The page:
The world is warming up very quickly. Since the 1970s, surface temperature has risen about 1 Celsius in a nearly unbroken linear trend. Warming is substantially faster on land than over oceans. Sea ice is melting very quickly and the ice sheets of Greenland and Antarctica are getting smaller. Increasing evaporation over warmer oceans and the greeter water-holding capacity of the air has produced unmistakable upward trends in atmospheric water vapor, a strong greenhouse gas that amplifies global warming. Global precipitation has increased too, but regional differences in rainfall show that some regions experience more and some experience less. The frequency of very heavy rainfall has increased. The distribution of temperatures has shifted and temperatures that were unusually hot a few decades ago are much more common now
Upon completion of this module you should be able to:
- Describe the global distribution and magnitude of observed changes in temperature, precipitation, water vapor, ice and snow, and sea level that have been observed around the world over the past century.
- Explain why there has been more warming in some parts of the world than others.
- Give examples of regions that have experienced increases and decreases in precipitation associated with warming.
- Explain the occurrence and impact of changes in extreme rainfall in some regions of the United States.
- Compute changes in means and extremes; describe how small changes in means can lead to significant changes in extremes.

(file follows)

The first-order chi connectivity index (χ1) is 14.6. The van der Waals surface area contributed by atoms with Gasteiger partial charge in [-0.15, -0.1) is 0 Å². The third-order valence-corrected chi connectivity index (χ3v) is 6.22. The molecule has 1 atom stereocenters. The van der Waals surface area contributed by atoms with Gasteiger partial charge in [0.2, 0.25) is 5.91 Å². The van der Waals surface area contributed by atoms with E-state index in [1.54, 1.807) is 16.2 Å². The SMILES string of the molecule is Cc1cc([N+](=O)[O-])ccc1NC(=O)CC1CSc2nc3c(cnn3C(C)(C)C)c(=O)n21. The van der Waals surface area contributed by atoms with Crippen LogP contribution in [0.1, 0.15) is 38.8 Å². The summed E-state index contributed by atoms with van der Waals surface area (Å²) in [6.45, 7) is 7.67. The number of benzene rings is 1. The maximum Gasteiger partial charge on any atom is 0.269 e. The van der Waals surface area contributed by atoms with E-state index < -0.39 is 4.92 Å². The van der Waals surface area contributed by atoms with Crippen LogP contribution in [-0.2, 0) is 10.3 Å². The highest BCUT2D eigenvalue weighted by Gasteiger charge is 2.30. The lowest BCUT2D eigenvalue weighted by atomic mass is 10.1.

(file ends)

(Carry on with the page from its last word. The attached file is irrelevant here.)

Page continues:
Module 6: Recent Climate Change [PDF]
Observations [Schmittner OER Chapter 2]
USGCRP, 2017: Climate Science Special Report: Fourth National Climate Assessment, Volume I [Wuebbles, D.J., D.W. Fahey, K.A. Hibbard, D.J. Dokken, B.C. Stewart, and T.K. Maycock (eds.)]. U.S. Global Change Research Program, Washington, DC, USA, 470 pp, doi: 10.7930/J0J964J6.
Climate Science Special Report: Fourth National Climate Assessment (NCA4), Volume 1, Chapters 6 and 7
- Pages 185-194 (Chapter 6)
- Pages 207-215 (Chapter 7)
Slide Deck / Lecture
- What is the Intergovernmental Panel on Climate Change (IPCC)? What is the US National Climate Assessment (NCA)? How are the two groups similar and different? What are some of their key conclusions?
- Compare/contrast the rate of warming on land vs over the oceans. What physical mechanisms can explain the difference?
- How much global warming in the past few centuries is attributed to changes in greenhouse gases and pollution particles, as opposed to natural cycles or other causes?
- How much has global average sea levels risen in the past couple of centuries?
- By about what percentage has the extent of summer sea ice cover in the Arctic Ocean decreased over the past century?
- Propose a mechanism for the observed trends in the amount of water vapor in the atmosphere. What does the observed trend tell us about climate feedback and sensitivity?
- Describe some geographic patterns in temperature and precipitation trends around the world.
- Explain what statisticians mean by the “normal distribution,” and use the concept to describe observed trends in summertime temperatures over land in the past 60 years.
- Annual average temperatures in the United States increased by about how much over the past century?
- Describe changes in the frequency of very heavy rainfall in the United States and explain why they are happening.